Five Tips For The New Generation Of Brave Entrepreneurs

To get the best chance of turning a brilliant idea into a lucrative venture, here are five tips to remember.

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One of the most dramatic outcomes of the COVID-19 pandemic was the huge global rise in entrepreneurs, especially younger people in their 20s and 30s. In fact, more than half of Gen Z'ers (those under 25 years of age) said they hoped to own their own business in the next ten years, according to a 2021 study by leading analysts, EY.


This feisty new group of innovators –sometimes dubbed "generation hustle"– have already started twice as many businesses as the baby boomer generation, according to BNP Paribas' recent edition of the Global Entrepreneur Report, a survey that maps trends in entrepreneurial activity and attitudes.

The year 2021, in so many ways, has been a year of transition. Individuals, business owners, corporations were forced to evaluate their present and their future. The focus on reshaping and reinventing the future became a priority.

As digitization speeded up the process, necessity became the mother of invention. The tremendous growth in the digital space subsequently gave opportunities to a digital-first generation. What would have taken them a few years to launch a business, took months to get it off the ground.

The COVID-19 crisis sparked innovation and resulted in a whole new breed of entrepreneurs in every sector and industry. According to McKinsey, there were 1.5 million new business applications registered in the US in 2020, twice the number for the same period in 2019.

However, the road to entrepreneurial success isn't easy, and more people fail than succeed. I have personally been an investor in a number of ventures over the last couple of decades, and based on that experience, I have realized the common challenges that new entrepreneurs face, as well as the traits that determine the success of a new venture.

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To get the best chance of turning a brilliant idea into a lucrative venture, here are five tips to remember:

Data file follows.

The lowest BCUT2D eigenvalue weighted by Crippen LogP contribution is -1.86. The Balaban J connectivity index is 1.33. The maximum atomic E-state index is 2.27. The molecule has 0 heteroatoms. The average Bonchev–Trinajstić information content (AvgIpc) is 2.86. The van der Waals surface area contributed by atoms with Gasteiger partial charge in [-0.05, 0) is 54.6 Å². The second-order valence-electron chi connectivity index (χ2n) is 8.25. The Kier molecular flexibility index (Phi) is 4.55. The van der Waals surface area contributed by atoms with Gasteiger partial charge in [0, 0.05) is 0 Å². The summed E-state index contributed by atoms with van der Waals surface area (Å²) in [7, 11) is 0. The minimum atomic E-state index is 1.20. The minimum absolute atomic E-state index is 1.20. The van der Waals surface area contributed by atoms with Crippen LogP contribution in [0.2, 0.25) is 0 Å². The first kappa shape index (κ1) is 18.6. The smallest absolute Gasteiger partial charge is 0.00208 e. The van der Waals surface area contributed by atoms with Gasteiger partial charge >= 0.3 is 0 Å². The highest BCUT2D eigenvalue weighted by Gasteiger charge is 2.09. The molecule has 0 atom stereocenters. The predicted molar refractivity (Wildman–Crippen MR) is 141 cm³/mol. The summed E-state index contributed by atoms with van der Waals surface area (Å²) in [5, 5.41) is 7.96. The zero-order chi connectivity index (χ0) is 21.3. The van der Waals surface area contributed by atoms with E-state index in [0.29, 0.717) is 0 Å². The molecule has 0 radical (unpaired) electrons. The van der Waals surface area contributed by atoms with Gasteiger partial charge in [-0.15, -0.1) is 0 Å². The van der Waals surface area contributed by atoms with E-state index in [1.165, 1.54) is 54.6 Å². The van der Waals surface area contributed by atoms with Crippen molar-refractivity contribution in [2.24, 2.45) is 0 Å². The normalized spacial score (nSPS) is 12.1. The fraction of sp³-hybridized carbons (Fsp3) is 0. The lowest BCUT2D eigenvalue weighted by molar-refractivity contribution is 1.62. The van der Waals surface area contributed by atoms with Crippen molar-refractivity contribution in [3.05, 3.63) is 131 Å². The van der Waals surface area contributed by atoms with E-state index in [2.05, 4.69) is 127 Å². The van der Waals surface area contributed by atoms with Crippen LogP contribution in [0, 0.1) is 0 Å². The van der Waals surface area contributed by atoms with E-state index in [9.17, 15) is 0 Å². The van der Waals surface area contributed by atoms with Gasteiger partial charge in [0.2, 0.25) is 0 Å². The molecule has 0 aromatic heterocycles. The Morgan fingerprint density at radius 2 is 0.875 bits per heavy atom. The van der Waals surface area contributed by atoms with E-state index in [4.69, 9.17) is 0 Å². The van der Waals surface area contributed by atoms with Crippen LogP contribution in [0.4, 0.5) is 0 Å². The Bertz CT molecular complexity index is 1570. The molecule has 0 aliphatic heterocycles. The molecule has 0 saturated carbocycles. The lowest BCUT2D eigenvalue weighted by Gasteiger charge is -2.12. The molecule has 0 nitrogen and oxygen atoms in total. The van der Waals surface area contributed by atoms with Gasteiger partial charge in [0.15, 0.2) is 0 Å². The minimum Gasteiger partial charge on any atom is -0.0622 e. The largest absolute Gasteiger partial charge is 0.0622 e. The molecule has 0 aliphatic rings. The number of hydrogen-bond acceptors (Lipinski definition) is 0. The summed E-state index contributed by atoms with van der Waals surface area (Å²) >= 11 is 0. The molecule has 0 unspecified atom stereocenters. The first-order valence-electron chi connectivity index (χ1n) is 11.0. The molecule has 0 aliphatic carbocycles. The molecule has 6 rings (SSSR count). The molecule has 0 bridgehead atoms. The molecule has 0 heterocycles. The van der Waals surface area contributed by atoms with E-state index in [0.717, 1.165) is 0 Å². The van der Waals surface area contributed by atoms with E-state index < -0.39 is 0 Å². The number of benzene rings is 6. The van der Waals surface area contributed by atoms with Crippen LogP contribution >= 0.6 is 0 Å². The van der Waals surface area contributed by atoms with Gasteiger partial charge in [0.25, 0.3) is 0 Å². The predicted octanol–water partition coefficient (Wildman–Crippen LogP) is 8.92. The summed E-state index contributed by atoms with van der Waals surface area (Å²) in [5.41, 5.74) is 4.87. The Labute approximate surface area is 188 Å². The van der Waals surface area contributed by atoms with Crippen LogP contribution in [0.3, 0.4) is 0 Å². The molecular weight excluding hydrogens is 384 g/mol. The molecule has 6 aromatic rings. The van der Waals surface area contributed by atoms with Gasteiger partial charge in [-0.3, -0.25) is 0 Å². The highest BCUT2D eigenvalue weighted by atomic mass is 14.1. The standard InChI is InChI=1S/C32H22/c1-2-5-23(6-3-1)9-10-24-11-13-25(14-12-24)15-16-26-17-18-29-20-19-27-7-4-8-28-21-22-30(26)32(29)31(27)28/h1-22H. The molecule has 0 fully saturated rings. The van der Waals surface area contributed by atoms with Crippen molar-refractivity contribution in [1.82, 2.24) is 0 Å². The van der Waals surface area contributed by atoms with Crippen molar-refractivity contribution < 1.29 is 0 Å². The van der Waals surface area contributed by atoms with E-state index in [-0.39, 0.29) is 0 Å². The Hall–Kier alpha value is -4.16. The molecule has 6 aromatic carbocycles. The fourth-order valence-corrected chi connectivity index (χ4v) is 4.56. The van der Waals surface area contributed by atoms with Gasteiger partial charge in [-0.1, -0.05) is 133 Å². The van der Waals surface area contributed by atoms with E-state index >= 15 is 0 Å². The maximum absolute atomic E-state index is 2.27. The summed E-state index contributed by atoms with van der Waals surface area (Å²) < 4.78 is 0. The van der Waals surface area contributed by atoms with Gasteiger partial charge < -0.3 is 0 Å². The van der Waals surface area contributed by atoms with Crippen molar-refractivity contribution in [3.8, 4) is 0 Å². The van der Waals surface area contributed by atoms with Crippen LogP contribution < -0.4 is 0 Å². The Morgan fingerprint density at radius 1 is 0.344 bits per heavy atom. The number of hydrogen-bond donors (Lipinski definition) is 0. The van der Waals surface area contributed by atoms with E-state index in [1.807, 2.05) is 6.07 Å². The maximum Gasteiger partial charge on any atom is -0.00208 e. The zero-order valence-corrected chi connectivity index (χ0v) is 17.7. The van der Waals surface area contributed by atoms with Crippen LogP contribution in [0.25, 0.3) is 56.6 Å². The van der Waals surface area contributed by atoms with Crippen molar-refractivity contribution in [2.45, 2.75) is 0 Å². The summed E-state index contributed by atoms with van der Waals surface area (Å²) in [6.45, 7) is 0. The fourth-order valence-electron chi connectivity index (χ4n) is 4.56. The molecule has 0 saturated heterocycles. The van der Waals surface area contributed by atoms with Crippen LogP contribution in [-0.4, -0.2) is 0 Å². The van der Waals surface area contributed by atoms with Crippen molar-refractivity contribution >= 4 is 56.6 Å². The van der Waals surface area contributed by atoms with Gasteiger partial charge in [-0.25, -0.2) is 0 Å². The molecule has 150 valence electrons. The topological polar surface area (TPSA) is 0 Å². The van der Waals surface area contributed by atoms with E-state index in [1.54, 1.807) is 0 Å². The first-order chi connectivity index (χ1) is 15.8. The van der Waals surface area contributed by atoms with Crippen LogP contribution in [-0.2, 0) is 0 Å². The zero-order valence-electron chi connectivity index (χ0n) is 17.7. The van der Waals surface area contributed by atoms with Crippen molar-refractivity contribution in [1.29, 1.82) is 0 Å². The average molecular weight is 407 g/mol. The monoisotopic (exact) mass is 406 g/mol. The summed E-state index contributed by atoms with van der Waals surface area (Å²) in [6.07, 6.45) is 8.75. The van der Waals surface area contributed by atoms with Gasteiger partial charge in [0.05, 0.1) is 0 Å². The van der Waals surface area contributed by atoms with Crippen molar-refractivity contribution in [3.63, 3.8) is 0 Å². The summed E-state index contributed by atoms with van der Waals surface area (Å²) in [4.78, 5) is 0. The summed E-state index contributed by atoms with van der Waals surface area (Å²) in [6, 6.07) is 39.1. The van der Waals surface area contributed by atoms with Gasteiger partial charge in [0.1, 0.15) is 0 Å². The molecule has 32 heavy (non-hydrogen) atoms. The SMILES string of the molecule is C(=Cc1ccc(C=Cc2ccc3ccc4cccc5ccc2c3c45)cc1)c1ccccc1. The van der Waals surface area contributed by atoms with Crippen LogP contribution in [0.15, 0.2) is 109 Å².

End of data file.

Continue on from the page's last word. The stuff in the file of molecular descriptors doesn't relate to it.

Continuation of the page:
1. Do something you have genuine passion for It may sound simple, but going into any business field without a passion for your product or service –or knowing your chosen area inside out– is a huge mistake. Passion and belief sell better than anything else, and customers smell fakery a mile off. For example, you may feel passionately about solving a problem, and therefore, you'll be able to create a business that tackles all the challenges. You will not only be fully committed to it, you'll also be able to grow the business quickly.

2. Always stay objective Although passion is essential, you also need to remain objective. The problem many entrepreneurs face is they get obsessed with their "baby," and lose the ability to step back and assess situations with a critical eye. Rather than ploughing ahead with ideas, focus on the realities of running your business, and take a hard look at profit and loss forecasts, current market trends, and resources such as funding, all the while continuing to innovate and develop your business.

3. Surround yourself with experts No one is an island, and every brilliant entrepreneur needs equally brilliant experts around them to succeed. While it can be tempting to maintain a tight grip on every aspect of your new enterprise, being able to let other talents lead and thrive is a precious skill. Take every opportunity to learn– whether it's from industry veterans or technology whizzes. Seeking out advice from external sources, and people in your network will provide you with a different and valuable perspective. Always aim to find people who are smarter than you. Whether you're employing them or adding them to your advisory board, ultimately, it will benefit your business and bottom line.

4. Look for great mentors According to a recent market report by global analysts Jupiter Business Mentors, 93% of young entrepreneurs want the support of a mentor who has been there, done that, and seen it all. Meanwhile, 80% of mentored businesses have witnessed long-term success, growth, and business revenues– doubling their survival rate as compared to non-mentored businesses. If you're not convinced, remember that Facebook's Mark Zuckerberg and Google's Larry Page both received mentoring by Steve Jobs and Eric Schmidt respectively at the early stages of their businesses. Spending time with a mentor doesn't diminish your own capabilities and also opens up new doors as well. As a trusted confidante and experienced navigators, mentors can make the road to success a lot smoother and relatively obstacle-free. Highly successful people are always willing to share their own journey and learnings, and that is invaluable and can't be achieved in a business school alone.

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